Target Corporation has reached an $18.5 million settlement with 47 states and the District of Columbia to resolve the states' investigation into the retail company's 2013 data breach, which affected more than 41 million customer payment card accounts and exposed contact information for more than 60 million customers. Target’s settlement payout represents the highest valuation of a multi-state data breach investigation to date.
The states' investigation found that in November 2013, cyber attackers accessed Target's gateway server through credentials stolen from a third-party vendor. The credentials were then used to exploit weaknesses in Target's system, which allowed the attackers to access a customer service database and to install malware on the system that was used to capture consumer data, including full names, telephone numbers, email and mailing addresses, payment card numbers, expiration dates, CVV1 codes, and encrypted debit PINs.
Under the settlement document, Target is required to:
- develop, implement, and maintain a comprehensive information security program;
- employ an executive or officer who is responsible for executing the plan;
- hire an independent, qualified third-party to conduct a comprehensive security assessment:
- maintain and support software on its network for data security purposes;
- maintain appropriate encryption policies, particularly as they pertain to cardholder and personal information data;
- segment its cardholder data environment from the rest of its computer network; and
- undertake steps to control access to its network, including implementing password rotation policies and two-factor authentication.
California Attorney General Xavier Becerra said that California will be receiving more than $1.4 million from the settlement, the largest share of any state. California’s complaint alleged that Target violated California Civil Code section 1798.81.5 by failing to implement and maintain reasonable security procedures and practices appropriate to protect the personal information of California residents that Target owned.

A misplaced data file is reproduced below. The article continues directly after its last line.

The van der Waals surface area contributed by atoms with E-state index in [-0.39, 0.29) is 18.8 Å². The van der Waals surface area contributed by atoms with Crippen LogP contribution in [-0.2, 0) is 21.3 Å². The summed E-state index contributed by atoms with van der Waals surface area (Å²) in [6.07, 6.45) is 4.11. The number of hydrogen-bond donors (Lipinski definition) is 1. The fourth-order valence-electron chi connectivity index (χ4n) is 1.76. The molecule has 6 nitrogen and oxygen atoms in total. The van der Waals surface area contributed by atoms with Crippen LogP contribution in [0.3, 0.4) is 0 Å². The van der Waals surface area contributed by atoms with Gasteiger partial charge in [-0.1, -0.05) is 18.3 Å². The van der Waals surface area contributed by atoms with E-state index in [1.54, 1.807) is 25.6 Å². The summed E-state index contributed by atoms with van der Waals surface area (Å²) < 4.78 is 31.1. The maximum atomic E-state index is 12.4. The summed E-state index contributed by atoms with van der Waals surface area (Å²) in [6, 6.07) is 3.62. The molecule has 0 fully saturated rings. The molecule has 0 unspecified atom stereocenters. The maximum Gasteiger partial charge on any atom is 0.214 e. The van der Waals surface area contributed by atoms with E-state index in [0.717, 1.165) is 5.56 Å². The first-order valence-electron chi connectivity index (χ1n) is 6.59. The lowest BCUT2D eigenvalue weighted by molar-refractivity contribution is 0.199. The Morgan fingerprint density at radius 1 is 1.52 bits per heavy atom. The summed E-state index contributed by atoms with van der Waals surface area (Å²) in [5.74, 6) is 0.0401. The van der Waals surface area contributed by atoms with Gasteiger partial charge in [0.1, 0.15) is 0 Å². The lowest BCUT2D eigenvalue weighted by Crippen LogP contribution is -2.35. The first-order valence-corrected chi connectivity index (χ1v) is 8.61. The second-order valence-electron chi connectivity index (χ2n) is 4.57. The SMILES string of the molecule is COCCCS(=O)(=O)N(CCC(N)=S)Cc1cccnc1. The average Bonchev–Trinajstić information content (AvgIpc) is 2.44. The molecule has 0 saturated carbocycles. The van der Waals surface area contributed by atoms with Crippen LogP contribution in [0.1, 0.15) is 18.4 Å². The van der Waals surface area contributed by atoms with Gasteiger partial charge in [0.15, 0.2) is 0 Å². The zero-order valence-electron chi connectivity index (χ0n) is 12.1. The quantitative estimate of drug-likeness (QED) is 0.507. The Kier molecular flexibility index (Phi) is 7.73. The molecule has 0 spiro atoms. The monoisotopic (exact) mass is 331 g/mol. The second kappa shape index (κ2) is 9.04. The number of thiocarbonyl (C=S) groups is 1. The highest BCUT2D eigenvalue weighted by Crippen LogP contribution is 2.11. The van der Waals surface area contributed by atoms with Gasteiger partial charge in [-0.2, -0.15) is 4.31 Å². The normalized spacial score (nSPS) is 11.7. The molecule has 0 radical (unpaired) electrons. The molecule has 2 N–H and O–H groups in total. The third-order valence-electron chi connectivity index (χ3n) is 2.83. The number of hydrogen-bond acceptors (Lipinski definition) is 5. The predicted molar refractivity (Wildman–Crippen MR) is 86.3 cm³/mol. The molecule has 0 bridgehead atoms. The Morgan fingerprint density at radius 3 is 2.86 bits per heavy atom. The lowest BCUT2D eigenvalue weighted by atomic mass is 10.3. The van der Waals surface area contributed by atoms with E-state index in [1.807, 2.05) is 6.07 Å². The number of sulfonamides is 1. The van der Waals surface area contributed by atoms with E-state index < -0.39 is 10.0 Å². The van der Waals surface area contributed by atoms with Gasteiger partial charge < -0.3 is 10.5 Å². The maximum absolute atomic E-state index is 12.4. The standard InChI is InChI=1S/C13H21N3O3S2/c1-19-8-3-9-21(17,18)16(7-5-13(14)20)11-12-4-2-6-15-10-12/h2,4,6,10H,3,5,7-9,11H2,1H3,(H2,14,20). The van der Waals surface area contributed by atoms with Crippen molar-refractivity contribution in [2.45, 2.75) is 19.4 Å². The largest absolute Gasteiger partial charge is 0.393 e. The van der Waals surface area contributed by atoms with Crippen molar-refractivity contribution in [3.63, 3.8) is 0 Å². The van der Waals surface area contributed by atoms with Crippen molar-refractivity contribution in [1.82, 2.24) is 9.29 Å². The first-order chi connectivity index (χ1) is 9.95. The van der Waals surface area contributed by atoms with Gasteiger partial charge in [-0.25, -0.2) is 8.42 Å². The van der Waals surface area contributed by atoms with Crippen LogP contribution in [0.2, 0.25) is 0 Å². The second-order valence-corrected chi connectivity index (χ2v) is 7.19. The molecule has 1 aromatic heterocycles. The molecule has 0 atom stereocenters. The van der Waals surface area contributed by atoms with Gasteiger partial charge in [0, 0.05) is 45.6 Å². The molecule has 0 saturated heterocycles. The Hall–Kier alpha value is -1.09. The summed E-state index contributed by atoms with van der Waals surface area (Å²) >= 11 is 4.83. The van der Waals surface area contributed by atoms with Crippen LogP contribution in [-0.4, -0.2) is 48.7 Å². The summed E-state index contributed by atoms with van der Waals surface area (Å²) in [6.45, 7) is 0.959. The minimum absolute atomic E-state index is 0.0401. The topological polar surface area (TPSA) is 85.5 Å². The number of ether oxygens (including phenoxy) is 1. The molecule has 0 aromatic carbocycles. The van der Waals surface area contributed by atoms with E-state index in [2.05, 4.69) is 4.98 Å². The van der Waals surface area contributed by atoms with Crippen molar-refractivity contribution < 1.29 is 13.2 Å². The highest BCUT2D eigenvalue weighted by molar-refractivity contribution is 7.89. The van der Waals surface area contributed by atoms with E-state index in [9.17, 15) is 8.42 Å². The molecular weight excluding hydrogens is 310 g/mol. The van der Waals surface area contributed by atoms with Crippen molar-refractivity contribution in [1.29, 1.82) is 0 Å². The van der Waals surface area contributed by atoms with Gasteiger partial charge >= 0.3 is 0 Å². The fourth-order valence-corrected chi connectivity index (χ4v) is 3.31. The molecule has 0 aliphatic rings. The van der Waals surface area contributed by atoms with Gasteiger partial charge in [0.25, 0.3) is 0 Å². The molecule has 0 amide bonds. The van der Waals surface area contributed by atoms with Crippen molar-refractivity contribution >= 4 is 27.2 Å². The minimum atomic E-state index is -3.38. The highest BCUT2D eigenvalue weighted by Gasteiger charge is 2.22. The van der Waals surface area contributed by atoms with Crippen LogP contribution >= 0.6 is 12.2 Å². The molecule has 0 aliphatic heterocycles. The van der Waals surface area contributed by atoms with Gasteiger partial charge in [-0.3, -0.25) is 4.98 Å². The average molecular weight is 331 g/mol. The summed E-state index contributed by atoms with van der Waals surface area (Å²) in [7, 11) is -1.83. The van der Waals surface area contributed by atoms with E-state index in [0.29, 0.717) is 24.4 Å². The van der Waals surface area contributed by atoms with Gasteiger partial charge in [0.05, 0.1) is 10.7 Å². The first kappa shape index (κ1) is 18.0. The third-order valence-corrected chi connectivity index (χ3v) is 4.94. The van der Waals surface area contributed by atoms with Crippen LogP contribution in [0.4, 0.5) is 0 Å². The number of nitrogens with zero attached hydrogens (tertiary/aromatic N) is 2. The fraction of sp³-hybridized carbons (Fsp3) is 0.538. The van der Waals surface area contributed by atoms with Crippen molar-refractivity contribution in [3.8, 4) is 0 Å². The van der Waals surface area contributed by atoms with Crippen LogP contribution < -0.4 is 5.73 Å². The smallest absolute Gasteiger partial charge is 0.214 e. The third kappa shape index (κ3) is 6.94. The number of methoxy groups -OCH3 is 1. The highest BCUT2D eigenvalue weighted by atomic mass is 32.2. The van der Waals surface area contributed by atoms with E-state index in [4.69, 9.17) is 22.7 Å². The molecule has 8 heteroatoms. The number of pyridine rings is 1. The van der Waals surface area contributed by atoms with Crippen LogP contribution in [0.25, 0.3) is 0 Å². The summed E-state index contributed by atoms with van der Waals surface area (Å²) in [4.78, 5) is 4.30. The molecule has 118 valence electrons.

Illinois will receive more than $1.2 million from the settlement, according to Attorney General Lisa Madigan. "Today’s settlement with Target establishes industry standards for companies that process payment cards and maintain secure information about their customers," Madigan said.
New York Attorney General A.G. Schneiderman said the settlement will bring "over $635,000 into the state, in addition to the free credit monitoring services for those impacted by the data breach." He added that "New Yorkers need to know that when they shop, their data will be protected."
New Jersey will receive $680,411 from Target, Attorney General Christopher S. Porrino announced. "Major retailers—including Target—routinely ask their customers to entrust them with personal information in service of payment card contracts, mailing lists, e-coupons and other promotions," Porrino said. "But, if retailers are going to solicit such personal information and retain it in a data base, they have a duty to be vigilant about securing that data base."
Massachusetts will receive $625,000, Attorney General Maura Healey announced. "Consumers should be able to shop without fear that their credit card information will be stolen," said Healey. "This settlement makes clear that we expect retailers to take meaningful steps to protect consumers’ credit and debit card information from theft."
Pennsylvania Attorney General Josh Shapiro said 1.6 million consumer transactions affected by the Target data breach took place in Pennsylvania. His state’s share of the settlement is $469,000. "The long-term value of this settlement is the reform effort Target must undertake to protect the personal financial data of Pennsylvania consumers and consumers across the country," said Shapiro.
Michigan will receive nearly $400,000 from the settlement, according to Attorney General Bill Schuette. "Keeping customers’ personal information safe must be a top priority for all retail companies," Schuette said. "Target’s data breach broke some of the trust they had built with consumers and hopefully their willingness to change their security practices will restore faith in the company."
Georgia Attorney General Chris Carr said, "It is important to remember that in a world where cybersecurity threats are evolving, so too must our efforts to combat them." His announcement noted that Georgia will receive $394,592.86 from the settlement.
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